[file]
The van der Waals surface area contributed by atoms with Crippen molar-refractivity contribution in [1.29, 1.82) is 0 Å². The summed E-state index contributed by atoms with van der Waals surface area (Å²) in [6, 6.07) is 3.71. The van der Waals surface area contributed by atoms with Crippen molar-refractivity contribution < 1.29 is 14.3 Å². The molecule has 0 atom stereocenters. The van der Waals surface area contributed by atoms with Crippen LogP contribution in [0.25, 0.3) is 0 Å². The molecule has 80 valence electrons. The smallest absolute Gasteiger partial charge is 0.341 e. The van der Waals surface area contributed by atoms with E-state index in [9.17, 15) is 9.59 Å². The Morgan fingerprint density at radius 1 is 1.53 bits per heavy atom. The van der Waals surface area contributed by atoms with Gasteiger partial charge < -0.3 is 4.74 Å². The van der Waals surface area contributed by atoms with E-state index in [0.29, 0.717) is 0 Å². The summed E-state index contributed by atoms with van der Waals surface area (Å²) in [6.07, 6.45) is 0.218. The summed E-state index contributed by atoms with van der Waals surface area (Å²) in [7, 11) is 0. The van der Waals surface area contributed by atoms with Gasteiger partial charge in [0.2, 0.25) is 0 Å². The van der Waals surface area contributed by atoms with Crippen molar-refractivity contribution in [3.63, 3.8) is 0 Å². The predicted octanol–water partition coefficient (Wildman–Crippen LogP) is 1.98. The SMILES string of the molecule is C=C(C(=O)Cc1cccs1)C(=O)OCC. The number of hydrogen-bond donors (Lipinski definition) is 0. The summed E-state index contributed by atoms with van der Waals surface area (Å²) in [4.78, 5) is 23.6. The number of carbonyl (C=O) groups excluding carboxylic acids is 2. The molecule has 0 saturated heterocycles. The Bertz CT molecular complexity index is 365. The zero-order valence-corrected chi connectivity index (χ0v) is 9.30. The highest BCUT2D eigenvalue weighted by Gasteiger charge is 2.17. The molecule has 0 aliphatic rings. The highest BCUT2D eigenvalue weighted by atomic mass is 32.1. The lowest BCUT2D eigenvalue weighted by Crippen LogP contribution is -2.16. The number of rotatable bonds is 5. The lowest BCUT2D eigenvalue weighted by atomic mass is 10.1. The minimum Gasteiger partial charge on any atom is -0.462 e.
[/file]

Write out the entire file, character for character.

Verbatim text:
The van der Waals surface area contributed by atoms with Crippen molar-refractivity contribution in [1.29, 1.82) is 0 Å². The summed E-state index contributed by atoms with van der Waals surface area (Å²) in [6, 6.07) is 3.71. The van der Waals surface area contributed by atoms with Crippen molar-refractivity contribution < 1.29 is 14.3 Å². The molecule has 0 atom stereocenters. The van der Waals surface area contributed by atoms with Crippen LogP contribution in [0.25, 0.3) is 0 Å². The molecule has 80 valence electrons. The smallest absolute Gasteiger partial charge is 0.341 e. The van der Waals surface area contributed by atoms with E-state index in [9.17, 15) is 9.59 Å². The Morgan fingerprint density at radius 1 is 1.53 bits per heavy atom. The van der Waals surface area contributed by atoms with Gasteiger partial charge < -0.3 is 4.74 Å². The van der Waals surface area contributed by atoms with E-state index in [0.29, 0.717) is 0 Å². The summed E-state index contributed by atoms with van der Waals surface area (Å²) in [6.07, 6.45) is 0.218. The summed E-state index contributed by atoms with van der Waals surface area (Å²) in [7, 11) is 0. The van der Waals surface area contributed by atoms with Gasteiger partial charge in [0.2, 0.25) is 0 Å². The van der Waals surface area contributed by atoms with Crippen molar-refractivity contribution in [3.63, 3.8) is 0 Å². The predicted octanol–water partition coefficient (Wildman–Crippen LogP) is 1.98. The SMILES string of the molecule is C=C(C(=O)Cc1cccs1)C(=O)OCC. The number of hydrogen-bond donors (Lipinski definition) is 0. The summed E-state index contributed by atoms with van der Waals surface area (Å²) in [4.78, 5) is 23.6. The number of carbonyl (C=O) groups excluding carboxylic acids is 2. The molecule has 0 saturated heterocycles. The Bertz CT molecular complexity index is 365. The zero-order valence-corrected chi connectivity index (χ0v) is 9.30. The highest BCUT2D eigenvalue weighted by Gasteiger charge is 2.17. The molecule has 0 aliphatic rings. The highest BCUT2D eigenvalue weighted by atomic mass is 32.1. The lowest BCUT2D eigenvalue weighted by Crippen LogP contribution is -2.16. The number of rotatable bonds is 5. The lowest BCUT2D eigenvalue weighted by atomic mass is 10.1. The minimum Gasteiger partial charge on any atom is -0.462 e.